A new model for the fault beneath the sedimentary basin in the 1891 Nobi earthquake
© The Society of Geomagnetism and Earth, Planetary and Space Sciences (SGEPSS); The Seismological Society of Japan; The Volcanological Society of Japan; The Geodetic Society of Japan; The Japanese Society for Planetary Sciences. 2007
Received: 17 December 2004
Accepted: 7 August 2006
Published: 15 March 2007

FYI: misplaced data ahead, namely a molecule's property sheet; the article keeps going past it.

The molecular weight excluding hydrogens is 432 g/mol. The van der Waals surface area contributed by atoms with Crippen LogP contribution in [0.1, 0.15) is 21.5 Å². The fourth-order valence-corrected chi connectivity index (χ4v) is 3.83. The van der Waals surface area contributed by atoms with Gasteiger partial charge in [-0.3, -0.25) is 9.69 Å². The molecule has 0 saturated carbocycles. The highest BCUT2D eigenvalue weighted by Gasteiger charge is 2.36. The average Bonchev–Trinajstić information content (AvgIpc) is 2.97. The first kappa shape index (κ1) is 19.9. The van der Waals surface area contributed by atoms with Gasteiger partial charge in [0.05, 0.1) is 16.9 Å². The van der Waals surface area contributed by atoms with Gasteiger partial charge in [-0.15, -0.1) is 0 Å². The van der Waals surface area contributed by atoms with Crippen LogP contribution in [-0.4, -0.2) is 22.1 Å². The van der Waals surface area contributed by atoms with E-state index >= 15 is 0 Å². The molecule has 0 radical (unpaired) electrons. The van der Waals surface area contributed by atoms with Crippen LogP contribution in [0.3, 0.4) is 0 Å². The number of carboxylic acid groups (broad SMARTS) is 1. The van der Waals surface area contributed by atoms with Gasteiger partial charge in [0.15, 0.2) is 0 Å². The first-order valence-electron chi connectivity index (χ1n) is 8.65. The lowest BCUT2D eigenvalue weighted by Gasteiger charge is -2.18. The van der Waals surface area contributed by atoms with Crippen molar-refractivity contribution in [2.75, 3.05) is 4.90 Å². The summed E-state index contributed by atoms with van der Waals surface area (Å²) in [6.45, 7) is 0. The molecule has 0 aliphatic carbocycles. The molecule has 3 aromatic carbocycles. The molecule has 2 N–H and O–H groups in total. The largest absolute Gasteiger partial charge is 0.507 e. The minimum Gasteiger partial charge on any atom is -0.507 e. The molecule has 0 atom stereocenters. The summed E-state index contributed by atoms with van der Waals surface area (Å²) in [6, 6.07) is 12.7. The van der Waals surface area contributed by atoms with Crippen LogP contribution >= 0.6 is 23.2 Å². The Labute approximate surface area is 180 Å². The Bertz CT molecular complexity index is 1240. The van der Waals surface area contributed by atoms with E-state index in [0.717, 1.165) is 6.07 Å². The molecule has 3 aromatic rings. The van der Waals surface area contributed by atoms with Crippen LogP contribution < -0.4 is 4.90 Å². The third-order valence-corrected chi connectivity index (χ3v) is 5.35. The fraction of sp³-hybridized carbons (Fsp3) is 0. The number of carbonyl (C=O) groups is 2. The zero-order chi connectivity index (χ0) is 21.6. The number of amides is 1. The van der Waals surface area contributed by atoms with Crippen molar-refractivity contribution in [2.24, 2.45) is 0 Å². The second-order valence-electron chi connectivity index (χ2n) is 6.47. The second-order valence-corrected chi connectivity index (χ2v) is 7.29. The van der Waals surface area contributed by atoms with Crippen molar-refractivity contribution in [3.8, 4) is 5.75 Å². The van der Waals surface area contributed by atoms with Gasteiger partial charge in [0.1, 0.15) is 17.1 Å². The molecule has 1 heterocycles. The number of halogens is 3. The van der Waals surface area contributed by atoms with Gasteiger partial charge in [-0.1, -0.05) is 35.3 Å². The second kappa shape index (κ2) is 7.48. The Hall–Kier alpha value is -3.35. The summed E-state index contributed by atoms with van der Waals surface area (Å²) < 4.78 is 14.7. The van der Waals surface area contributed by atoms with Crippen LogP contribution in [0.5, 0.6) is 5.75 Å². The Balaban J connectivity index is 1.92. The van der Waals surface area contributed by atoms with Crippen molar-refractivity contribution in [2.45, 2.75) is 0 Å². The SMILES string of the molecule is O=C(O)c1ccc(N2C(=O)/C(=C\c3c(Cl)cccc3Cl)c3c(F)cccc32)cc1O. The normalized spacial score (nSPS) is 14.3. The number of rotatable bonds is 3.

We have investigated the geometry and detailed location of the Gifu-Ichinomiya (GI) fault, a buried fault considered to have ruptured during the 1891 Nobi earthquake. Based on an inversion of coseismic vertical displacements obtained by leveling surveys, we obtain an inclined fault plane showing a reverse fault-type mechanism, rather than the vertical fault plane assumed in previous models. The fault dips 60? to the east and its slip during the earthquake is estimated to have been 1.48 m along the fault dip. The fault is located 5 km east of the location assumed in the previous models. Recent earthquakes have been scattered along the new fault location, not the previously estimated one. Focal mechanisms of the earthquakes that have occurred around the fault are dominated by a reverse fault component, which is consistent with the focal mechanism of the GI fault obtained by the inversion of coseismic displacements. The seismic intensity distribution calculated using the new fault geometry and location explains well the distribution of observed damage caused by the 1891 Nobi earthquake.